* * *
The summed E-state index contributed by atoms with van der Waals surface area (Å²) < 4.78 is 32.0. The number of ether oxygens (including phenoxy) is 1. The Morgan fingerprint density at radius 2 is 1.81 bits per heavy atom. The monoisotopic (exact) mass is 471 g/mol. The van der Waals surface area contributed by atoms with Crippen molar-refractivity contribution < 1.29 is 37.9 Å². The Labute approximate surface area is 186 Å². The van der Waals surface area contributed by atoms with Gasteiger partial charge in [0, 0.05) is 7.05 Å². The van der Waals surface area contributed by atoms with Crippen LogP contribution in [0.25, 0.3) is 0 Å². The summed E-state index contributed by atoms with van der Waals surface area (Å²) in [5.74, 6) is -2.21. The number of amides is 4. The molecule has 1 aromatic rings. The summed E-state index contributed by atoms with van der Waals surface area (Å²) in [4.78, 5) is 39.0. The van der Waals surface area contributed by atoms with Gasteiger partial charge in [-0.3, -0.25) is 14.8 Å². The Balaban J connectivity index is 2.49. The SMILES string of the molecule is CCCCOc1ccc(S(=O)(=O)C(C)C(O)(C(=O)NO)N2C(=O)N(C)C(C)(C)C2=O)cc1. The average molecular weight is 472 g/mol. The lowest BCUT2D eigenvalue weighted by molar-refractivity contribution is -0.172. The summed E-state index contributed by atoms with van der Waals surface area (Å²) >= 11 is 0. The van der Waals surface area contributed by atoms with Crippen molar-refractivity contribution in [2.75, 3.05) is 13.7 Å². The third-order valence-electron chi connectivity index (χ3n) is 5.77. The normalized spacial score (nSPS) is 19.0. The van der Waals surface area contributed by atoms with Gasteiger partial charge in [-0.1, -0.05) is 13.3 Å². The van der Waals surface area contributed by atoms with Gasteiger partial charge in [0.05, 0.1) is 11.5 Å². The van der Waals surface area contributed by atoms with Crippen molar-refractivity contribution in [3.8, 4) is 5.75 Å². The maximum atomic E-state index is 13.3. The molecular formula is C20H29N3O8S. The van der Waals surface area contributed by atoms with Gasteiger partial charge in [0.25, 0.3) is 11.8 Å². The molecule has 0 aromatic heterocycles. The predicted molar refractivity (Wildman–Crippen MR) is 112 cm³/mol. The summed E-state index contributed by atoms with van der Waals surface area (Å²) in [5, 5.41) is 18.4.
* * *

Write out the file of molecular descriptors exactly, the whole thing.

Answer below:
The summed E-state index contributed by atoms with van der Waals surface area (Å²) < 4.78 is 32.0. The number of ether oxygens (including phenoxy) is 1. The Morgan fingerprint density at radius 2 is 1.81 bits per heavy atom. The monoisotopic (exact) mass is 471 g/mol. The van der Waals surface area contributed by atoms with Crippen molar-refractivity contribution < 1.29 is 37.9 Å². The Labute approximate surface area is 186 Å². The van der Waals surface area contributed by atoms with Gasteiger partial charge in [0, 0.05) is 7.05 Å². The van der Waals surface area contributed by atoms with Crippen LogP contribution in [0.25, 0.3) is 0 Å². The summed E-state index contributed by atoms with van der Waals surface area (Å²) in [5.74, 6) is -2.21. The number of amides is 4. The molecule has 1 aromatic rings. The summed E-state index contributed by atoms with van der Waals surface area (Å²) in [4.78, 5) is 39.0. The van der Waals surface area contributed by atoms with Gasteiger partial charge in [-0.3, -0.25) is 14.8 Å². The Balaban J connectivity index is 2.49. The SMILES string of the molecule is CCCCOc1ccc(S(=O)(=O)C(C)C(O)(C(=O)NO)N2C(=O)N(C)C(C)(C)C2=O)cc1. The average molecular weight is 472 g/mol. The lowest BCUT2D eigenvalue weighted by molar-refractivity contribution is -0.172. The summed E-state index contributed by atoms with van der Waals surface area (Å²) >= 11 is 0. The van der Waals surface area contributed by atoms with Crippen molar-refractivity contribution in [2.75, 3.05) is 13.7 Å². The third-order valence-electron chi connectivity index (χ3n) is 5.77. The normalized spacial score (nSPS) is 19.0. The van der Waals surface area contributed by atoms with Gasteiger partial charge in [-0.1, -0.05) is 13.3 Å². The van der Waals surface area contributed by atoms with Gasteiger partial charge in [0.05, 0.1) is 11.5 Å². The van der Waals surface area contributed by atoms with Crippen molar-refractivity contribution in [3.8, 4) is 5.75 Å². The maximum atomic E-state index is 13.3. The molecular formula is C20H29N3O8S. The van der Waals surface area contributed by atoms with Gasteiger partial charge in [0.25, 0.3) is 11.8 Å². The molecule has 0 aromatic heterocycles. The predicted molar refractivity (Wildman–Crippen MR) is 112 cm³/mol. The summed E-state index contributed by atoms with van der Waals surface area (Å²) in [5, 5.41) is 18.4.